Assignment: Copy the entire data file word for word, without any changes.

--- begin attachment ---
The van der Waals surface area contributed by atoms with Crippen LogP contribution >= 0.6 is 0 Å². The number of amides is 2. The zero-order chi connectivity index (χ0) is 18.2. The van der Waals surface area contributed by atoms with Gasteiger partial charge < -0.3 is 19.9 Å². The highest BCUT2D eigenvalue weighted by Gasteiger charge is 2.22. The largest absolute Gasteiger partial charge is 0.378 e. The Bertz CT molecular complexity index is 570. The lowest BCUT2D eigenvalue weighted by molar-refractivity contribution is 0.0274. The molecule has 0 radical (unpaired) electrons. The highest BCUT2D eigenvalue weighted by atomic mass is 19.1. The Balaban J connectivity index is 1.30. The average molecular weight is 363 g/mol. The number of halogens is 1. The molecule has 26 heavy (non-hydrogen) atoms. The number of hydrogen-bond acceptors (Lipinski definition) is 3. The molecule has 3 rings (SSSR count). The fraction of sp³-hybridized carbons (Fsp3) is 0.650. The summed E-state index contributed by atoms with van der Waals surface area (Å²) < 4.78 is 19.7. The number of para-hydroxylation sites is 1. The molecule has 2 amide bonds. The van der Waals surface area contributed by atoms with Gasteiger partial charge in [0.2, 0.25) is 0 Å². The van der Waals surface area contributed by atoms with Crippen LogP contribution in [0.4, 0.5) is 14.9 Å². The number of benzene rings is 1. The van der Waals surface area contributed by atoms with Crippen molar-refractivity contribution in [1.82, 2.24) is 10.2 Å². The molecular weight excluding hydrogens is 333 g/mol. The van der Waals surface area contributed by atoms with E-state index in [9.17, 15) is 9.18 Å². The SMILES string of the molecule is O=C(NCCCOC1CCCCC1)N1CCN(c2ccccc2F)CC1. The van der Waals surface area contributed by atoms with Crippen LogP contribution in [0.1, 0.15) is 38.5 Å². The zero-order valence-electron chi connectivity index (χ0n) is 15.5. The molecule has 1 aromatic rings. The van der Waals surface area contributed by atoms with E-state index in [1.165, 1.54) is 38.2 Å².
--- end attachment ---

The van der Waals surface area contributed by atoms with Crippen LogP contribution >= 0.6 is 0 Å². The number of amides is 2. The zero-order chi connectivity index (χ0) is 18.2. The van der Waals surface area contributed by atoms with Gasteiger partial charge < -0.3 is 19.9 Å². The highest BCUT2D eigenvalue weighted by Gasteiger charge is 2.22. The largest absolute Gasteiger partial charge is 0.378 e. The Bertz CT molecular complexity index is 570. The lowest BCUT2D eigenvalue weighted by molar-refractivity contribution is 0.0274. The molecule has 0 radical (unpaired) electrons. The highest BCUT2D eigenvalue weighted by atomic mass is 19.1. The Balaban J connectivity index is 1.30. The average molecular weight is 363 g/mol. The number of halogens is 1. The molecule has 26 heavy (non-hydrogen) atoms. The number of hydrogen-bond acceptors (Lipinski definition) is 3. The molecule has 3 rings (SSSR count). The fraction of sp³-hybridized carbons (Fsp3) is 0.650. The summed E-state index contributed by atoms with van der Waals surface area (Å²) < 4.78 is 19.7. The number of para-hydroxylation sites is 1. The molecule has 2 amide bonds. The van der Waals surface area contributed by atoms with Gasteiger partial charge in [0.2, 0.25) is 0 Å². The van der Waals surface area contributed by atoms with Crippen LogP contribution in [0.4, 0.5) is 14.9 Å². The number of benzene rings is 1. The van der Waals surface area contributed by atoms with Crippen molar-refractivity contribution in [1.82, 2.24) is 10.2 Å². The molecular weight excluding hydrogens is 333 g/mol. The van der Waals surface area contributed by atoms with E-state index in [9.17, 15) is 9.18 Å². The SMILES string of the molecule is O=C(NCCCOC1CCCCC1)N1CCN(c2ccccc2F)CC1. The van der Waals surface area contributed by atoms with Crippen LogP contribution in [0.1, 0.15) is 38.5 Å². The zero-order valence-electron chi connectivity index (χ0n) is 15.5. The molecule has 1 aromatic rings. The van der Waals surface area contributed by atoms with E-state index in [1.165, 1.54) is 38.2 Å².